LOUISVILLE, Ky. (AP) — Spirits maker Beam Inc. relies on Kentucky as its production hub, and now the company is branching out with a corporate presence in bourbon country.
The company responsible for the Jim Beam and Maker's Mark bourbon brands on Monday marked the opening of its Global Business Services Center in an entertainment district in downtown Louisville. It'll be a place for numbers crunching and spread sheets, unlike other Beam operations in Kentucky where workers are mainly part of distilling, aging and bottling operations.
The world's top bourbon producer said it is starting with a corporate staff of 30 employees in Louisville handling duties ranging from finance to human resources for Beam's North American operations. The company said it spent about $1.7 million to retrofit the office space. The center opened last fall in a temporary location in Shepherdsville, Ky.
"We've already recruited top talent from the area," said Tom McPartlin, a Beam vice president of global business services.
The company, based in Deerfield, Ill., employs more than 875 people in Kentucky — its largest concentration as part of a global operation that employs 3,400. Its headquarters near Chicago employs about 400 workers, including sizable teams in sales and marketing, finance and technology.
Beam's presence in Kentucky has focused on the production side, but those operations are starting to diversify in the Bluegrass state — where the flagship Jim Beam brand traces its roots to 1795, when Jacob Beam set up his first still.
Last fall, Beam opened its Global Innovation Center at its Clermont facility south of Louisville. It was part of a $30 million investment that included the opening of a new visitors' center on the grounds of the distillery where the company makes bourbon.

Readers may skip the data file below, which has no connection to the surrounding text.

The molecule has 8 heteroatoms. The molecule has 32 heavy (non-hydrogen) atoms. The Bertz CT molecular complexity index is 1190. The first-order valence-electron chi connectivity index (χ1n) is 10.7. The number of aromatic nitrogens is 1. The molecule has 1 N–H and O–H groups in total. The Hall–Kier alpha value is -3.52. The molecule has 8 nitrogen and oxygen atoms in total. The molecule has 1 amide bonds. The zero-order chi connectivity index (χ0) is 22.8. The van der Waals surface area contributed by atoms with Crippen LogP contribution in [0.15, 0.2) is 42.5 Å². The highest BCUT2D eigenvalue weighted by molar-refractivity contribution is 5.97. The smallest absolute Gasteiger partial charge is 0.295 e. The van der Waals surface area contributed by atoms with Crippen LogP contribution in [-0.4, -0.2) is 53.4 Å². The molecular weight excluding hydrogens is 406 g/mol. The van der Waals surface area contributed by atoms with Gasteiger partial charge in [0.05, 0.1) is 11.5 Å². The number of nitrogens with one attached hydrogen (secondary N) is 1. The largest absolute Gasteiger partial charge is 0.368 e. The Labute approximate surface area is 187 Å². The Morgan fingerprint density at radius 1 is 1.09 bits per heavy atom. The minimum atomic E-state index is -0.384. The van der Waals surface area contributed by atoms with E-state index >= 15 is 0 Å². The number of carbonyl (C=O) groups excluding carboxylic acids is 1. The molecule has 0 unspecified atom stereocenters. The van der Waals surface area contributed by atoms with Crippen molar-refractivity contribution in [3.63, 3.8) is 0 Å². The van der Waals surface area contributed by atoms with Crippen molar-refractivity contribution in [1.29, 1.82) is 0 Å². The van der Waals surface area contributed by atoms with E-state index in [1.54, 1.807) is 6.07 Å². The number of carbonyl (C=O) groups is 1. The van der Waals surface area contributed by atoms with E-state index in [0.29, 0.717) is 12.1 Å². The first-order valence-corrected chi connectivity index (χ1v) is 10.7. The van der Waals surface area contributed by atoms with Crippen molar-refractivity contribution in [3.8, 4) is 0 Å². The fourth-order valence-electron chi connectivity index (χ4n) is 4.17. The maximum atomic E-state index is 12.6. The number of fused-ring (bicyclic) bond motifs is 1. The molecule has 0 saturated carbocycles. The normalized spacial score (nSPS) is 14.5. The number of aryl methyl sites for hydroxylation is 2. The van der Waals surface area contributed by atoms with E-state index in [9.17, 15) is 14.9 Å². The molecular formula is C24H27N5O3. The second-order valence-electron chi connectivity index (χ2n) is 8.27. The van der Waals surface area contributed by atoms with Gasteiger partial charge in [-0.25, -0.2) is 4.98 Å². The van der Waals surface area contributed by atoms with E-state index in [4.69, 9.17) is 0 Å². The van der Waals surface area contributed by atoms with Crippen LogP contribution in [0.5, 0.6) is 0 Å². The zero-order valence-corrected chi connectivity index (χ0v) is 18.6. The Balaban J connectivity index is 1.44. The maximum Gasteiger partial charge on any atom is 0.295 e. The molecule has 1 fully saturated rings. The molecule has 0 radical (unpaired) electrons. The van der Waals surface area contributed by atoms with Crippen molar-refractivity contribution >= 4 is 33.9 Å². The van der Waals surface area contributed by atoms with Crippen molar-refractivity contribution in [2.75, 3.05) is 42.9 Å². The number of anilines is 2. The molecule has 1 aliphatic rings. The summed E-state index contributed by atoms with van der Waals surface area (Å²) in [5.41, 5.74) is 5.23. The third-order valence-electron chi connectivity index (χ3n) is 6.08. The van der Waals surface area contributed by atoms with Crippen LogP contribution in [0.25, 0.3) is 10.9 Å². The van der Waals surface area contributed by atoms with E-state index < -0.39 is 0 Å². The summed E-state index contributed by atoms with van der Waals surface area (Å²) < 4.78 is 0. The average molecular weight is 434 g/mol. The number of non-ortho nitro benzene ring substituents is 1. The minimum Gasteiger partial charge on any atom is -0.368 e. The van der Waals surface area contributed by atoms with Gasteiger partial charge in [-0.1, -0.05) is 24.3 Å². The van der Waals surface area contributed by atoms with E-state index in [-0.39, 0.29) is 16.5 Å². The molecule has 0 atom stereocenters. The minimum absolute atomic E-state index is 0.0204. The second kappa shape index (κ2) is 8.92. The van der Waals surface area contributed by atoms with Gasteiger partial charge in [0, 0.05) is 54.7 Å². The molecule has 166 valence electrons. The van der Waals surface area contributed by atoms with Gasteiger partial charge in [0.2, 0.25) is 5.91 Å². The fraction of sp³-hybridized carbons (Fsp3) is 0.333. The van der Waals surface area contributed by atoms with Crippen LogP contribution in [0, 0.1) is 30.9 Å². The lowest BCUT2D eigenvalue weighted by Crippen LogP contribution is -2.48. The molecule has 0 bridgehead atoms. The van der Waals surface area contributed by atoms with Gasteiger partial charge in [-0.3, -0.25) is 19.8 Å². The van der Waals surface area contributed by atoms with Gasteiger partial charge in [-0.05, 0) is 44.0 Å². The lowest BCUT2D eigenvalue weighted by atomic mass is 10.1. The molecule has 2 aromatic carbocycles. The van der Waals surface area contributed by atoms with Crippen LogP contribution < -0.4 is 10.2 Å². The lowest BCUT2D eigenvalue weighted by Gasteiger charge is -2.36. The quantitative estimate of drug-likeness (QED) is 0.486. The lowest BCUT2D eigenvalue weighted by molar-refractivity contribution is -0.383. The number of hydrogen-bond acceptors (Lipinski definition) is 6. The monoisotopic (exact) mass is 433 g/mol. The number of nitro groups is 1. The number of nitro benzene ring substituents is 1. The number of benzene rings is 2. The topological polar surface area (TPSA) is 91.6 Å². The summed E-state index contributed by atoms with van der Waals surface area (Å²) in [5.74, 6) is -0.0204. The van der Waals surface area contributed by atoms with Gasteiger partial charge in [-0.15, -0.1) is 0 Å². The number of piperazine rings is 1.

The innovation center has a work force of about 100 that includes chemists and other specialists. The center is responsible for developing new products — a crucial part of the business as spirits makers look to create and mix new flavors to lure more customers.
"I couldn't be more proud that Beam has decided to grow its presence right here in Kentucky," said Jim Beam master distiller Fred Noe, a descendant of Jacob Beam.
Noe added that the Beam name has "come a pretty far ways" since his pioneer forefather started making whiskey in Kentucky.
The company said Monday it expects to at least double its workforce at the Louisville business services center in the next 18 months.
"We certainly have room to expand," McPartlin said.
Kentucky Gov. Steve Beshear called the bourbon industry "a key driver of our economy," and said Beam "is on the forefront of that growth."
"We are pleased that Beam is once again raising the profile of one of our home state industries and bringing more jobs to our families in Kentucky," Beshear said in a statement.
Kentucky produces 95 percent of the world's bourbon, and the 4.9 million barrels of aging bourbon in Kentucky outnumber the state's 4.3 million people. In the past two years, Kentucky's bourbon makers have invested more than $230 million in new and expanded production facilities, warehouses, visitors' centers, bottling lines and more.
Beam has manufacturing plants in Clermont, Boston, Frankfort and Loretto in Kentucky.
The company's products lineup also include Sauza tequila, Pinnacle vodka, Canadian Club whisky and Skinnygirl cocktails.
Kentucky is the corporate home to some big players in the spirits business.
Brown-Forman Corp., the company behind such brands as Jack Daniel's, Finlandia and Southern Comfort, is headquartered in Louisville. Heaven Hill Distilleries Inc., based in Bardstown, is the maker of Evan Williams bourbon, the second-largest-selling bourbon behind Jim Beam.